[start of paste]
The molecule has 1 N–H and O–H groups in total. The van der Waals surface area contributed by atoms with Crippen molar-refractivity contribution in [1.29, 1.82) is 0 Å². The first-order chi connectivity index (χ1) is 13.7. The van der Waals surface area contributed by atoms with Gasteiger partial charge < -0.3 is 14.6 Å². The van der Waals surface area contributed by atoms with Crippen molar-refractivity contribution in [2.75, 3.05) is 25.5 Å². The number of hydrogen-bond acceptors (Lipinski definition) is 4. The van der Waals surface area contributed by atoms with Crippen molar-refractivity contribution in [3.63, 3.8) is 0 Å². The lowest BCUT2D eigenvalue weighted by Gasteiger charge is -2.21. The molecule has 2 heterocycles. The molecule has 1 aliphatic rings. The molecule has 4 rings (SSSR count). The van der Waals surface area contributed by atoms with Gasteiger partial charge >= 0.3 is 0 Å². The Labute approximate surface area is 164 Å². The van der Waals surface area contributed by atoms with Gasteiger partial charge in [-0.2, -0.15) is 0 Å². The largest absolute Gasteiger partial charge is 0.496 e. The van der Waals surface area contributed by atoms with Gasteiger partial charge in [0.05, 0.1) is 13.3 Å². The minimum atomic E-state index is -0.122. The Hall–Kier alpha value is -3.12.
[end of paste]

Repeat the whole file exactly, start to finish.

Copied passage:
The molecule has 1 N–H and O–H groups in total. The van der Waals surface area contributed by atoms with Crippen molar-refractivity contribution in [1.29, 1.82) is 0 Å². The first-order chi connectivity index (χ1) is 13.7. The van der Waals surface area contributed by atoms with Gasteiger partial charge < -0.3 is 14.6 Å². The van der Waals surface area contributed by atoms with Crippen molar-refractivity contribution in [2.75, 3.05) is 25.5 Å². The number of hydrogen-bond acceptors (Lipinski definition) is 4. The van der Waals surface area contributed by atoms with Crippen molar-refractivity contribution in [3.63, 3.8) is 0 Å². The lowest BCUT2D eigenvalue weighted by Gasteiger charge is -2.21. The molecule has 2 heterocycles. The molecule has 1 aliphatic rings. The molecule has 4 rings (SSSR count). The van der Waals surface area contributed by atoms with Gasteiger partial charge >= 0.3 is 0 Å². The Labute approximate surface area is 164 Å². The van der Waals surface area contributed by atoms with Gasteiger partial charge in [-0.2, -0.15) is 0 Å². The largest absolute Gasteiger partial charge is 0.496 e. The van der Waals surface area contributed by atoms with Gasteiger partial charge in [0.05, 0.1) is 13.3 Å². The minimum atomic E-state index is -0.122. The Hall–Kier alpha value is -3.12.